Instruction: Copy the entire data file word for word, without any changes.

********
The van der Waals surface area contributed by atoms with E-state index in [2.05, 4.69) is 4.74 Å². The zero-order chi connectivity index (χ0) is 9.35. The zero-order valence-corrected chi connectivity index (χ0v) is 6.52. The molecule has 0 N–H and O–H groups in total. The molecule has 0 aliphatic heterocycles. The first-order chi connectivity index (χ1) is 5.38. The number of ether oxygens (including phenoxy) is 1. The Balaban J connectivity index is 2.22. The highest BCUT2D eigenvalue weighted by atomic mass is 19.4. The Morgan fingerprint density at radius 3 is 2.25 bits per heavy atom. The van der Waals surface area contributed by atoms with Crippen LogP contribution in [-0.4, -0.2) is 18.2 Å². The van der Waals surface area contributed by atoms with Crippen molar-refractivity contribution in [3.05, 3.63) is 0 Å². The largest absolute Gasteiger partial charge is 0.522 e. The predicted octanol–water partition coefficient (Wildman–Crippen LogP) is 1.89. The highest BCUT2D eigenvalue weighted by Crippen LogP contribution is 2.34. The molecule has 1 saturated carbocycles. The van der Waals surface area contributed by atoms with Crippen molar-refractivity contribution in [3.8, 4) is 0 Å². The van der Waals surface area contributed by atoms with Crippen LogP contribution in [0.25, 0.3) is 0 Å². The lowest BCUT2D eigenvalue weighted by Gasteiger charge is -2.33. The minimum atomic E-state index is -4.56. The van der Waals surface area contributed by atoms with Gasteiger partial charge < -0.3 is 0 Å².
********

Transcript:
The van der Waals surface area contributed by atoms with E-state index in [2.05, 4.69) is 4.74 Å². The zero-order chi connectivity index (χ0) is 9.35. The zero-order valence-corrected chi connectivity index (χ0v) is 6.52. The molecule has 0 N–H and O–H groups in total. The molecule has 0 aliphatic heterocycles. The first-order chi connectivity index (χ1) is 5.38. The number of ether oxygens (including phenoxy) is 1. The Balaban J connectivity index is 2.22. The highest BCUT2D eigenvalue weighted by atomic mass is 19.4. The Morgan fingerprint density at radius 3 is 2.25 bits per heavy atom. The van der Waals surface area contributed by atoms with Crippen LogP contribution in [-0.4, -0.2) is 18.2 Å². The van der Waals surface area contributed by atoms with Crippen molar-refractivity contribution in [3.05, 3.63) is 0 Å². The largest absolute Gasteiger partial charge is 0.522 e. The predicted octanol–water partition coefficient (Wildman–Crippen LogP) is 1.89. The highest BCUT2D eigenvalue weighted by Crippen LogP contribution is 2.34. The molecule has 1 saturated carbocycles. The van der Waals surface area contributed by atoms with Crippen molar-refractivity contribution in [3.8, 4) is 0 Å². The van der Waals surface area contributed by atoms with Crippen LogP contribution in [0.25, 0.3) is 0 Å². The lowest BCUT2D eigenvalue weighted by Gasteiger charge is -2.33. The minimum atomic E-state index is -4.56. The van der Waals surface area contributed by atoms with Gasteiger partial charge < -0.3 is 0 Å².